While Tocqueville was not a forester, nor Cooley, Franz Heske, Professor in the Forstliche Hochschule Tharandt Bei Dresden was, and long ago in 1938, after a visit to the United States where he witnissed first hand the rapacity of our forest exploitation, he tried to make clear to American foresters in his "German Forestry" the inextricable basis of German forestry, and what we would now term 'stewardship', in the sacred ties of the Gemeinschaft of the land:

     After the Germans, through the toil of many generations, had converted the forests and swamps between the Alps and
     the North Sea into fruitful acres and permanent settlements, and had defended this homeland in countless battles, then
this land was for them far more than a mere object of utility or even "capital".  It became sacred ground, the bedrock
     of Germany's fate, part of the national organism, the foundation of the lives of those who were, those who are, and
     those who are to come.  Such land may indeed be cultivated and used by the individual, but it may never become the
     object of arbitrary action by an individual.  The whole race conquered it; the whole race defended it with its life blood;
     and the whole race stood back of the peasant and enabled him to till the soil in peace.  The peasant, on the other hand,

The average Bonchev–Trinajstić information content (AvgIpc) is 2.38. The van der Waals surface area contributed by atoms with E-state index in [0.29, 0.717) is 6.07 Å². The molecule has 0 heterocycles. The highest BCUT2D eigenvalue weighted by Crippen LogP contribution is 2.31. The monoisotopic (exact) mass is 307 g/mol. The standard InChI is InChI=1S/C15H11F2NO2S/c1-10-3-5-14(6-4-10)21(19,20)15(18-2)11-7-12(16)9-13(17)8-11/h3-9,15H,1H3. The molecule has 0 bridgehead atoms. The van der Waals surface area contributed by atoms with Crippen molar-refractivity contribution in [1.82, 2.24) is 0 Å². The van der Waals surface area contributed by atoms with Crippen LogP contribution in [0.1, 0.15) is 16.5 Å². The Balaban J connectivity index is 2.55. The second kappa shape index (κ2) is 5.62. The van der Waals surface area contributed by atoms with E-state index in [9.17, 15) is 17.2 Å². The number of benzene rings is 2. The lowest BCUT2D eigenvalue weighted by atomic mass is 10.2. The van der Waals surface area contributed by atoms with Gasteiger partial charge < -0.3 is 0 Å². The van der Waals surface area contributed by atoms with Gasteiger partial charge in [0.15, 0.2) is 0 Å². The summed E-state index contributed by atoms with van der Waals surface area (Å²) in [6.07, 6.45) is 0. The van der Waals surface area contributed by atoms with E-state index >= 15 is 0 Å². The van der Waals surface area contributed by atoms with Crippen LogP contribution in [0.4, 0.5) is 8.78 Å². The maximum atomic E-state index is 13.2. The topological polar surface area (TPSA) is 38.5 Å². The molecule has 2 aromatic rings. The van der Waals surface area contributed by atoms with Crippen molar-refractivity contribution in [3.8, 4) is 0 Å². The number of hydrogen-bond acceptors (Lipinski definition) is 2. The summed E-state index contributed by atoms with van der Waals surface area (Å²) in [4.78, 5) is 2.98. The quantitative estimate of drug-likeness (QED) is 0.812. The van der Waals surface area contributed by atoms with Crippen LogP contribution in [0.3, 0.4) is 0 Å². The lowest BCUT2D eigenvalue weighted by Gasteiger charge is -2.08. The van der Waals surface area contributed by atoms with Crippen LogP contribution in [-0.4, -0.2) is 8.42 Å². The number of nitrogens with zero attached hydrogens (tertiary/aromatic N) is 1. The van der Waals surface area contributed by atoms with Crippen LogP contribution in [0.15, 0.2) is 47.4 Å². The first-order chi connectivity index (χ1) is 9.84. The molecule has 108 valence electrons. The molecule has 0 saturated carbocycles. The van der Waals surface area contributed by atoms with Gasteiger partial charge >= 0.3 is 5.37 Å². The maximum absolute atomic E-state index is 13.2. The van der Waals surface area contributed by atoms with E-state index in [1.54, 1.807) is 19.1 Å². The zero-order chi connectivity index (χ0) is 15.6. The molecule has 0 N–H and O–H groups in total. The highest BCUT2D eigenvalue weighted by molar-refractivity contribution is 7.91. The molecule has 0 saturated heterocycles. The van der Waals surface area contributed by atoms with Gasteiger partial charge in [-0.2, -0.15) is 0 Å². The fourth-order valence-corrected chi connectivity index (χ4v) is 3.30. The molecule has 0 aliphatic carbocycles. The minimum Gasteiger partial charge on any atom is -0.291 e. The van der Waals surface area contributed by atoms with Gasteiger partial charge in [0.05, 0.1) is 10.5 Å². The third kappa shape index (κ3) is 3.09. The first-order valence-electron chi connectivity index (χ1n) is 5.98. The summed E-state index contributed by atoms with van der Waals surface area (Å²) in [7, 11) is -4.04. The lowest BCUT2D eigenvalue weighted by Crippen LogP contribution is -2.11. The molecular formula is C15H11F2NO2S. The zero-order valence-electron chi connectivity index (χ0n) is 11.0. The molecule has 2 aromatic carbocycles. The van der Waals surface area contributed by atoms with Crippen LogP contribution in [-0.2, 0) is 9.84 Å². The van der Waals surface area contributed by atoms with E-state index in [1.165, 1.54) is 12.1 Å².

for many generations has cultivated the soil for the race; he has cultivated the soil of the race.

     From this grew the legal concept that land ownership is a fief which signifies a duty rather than a right; it is less a claim
     than a responsibility--a responsibility toward the nation or the family to guard the land and protect it from harm, to
    defend it with one's life, to found and bring up a family, and in every way to be a sturdy member of the race.  From this
     view it also followed that the land does  not belong to the individual to do with as he pleases, but that he must treat it as
     the sacred foundation of the lives of the entire family.  The head of the family is indeed currently responsible for fulfilling
     the obligations involved in land ownership, but he may not alienate it at will as if it were his personal property and thereby
     loose his sons and grandsons from the sod and release them from the eternal obligations of their class. 

     This conviction and this legal concept became firmly rooted in the peasant class.  Every time that a peasant completed
     his life's tasks and died, it was understood as a matter of course by his sons and daughters that the estate was an
indivisible whole; that it belonged to one alone--either to the oldest or, where ultimogeniture prevailed, to the youngest. 
     Even though there may have been quarrels and disputes about other legacies, one thing was sure: the house and yard, the
     tillable fields, the meadow and woods, the horse and cow, the plows and harrow, all must go to the heir, so that as a
     whole it would enable him to fulfill his task, which is the life-foundation of the peasant race.  All  others had to give way
     to the heir.  This was the old Germanic legal concept, arising from a deep seated understanding of the necessities of a life
     and a stable culture founded on the soil, and from old tradition concerning the essential basis for permanent existence of
race and state (Heske 1938).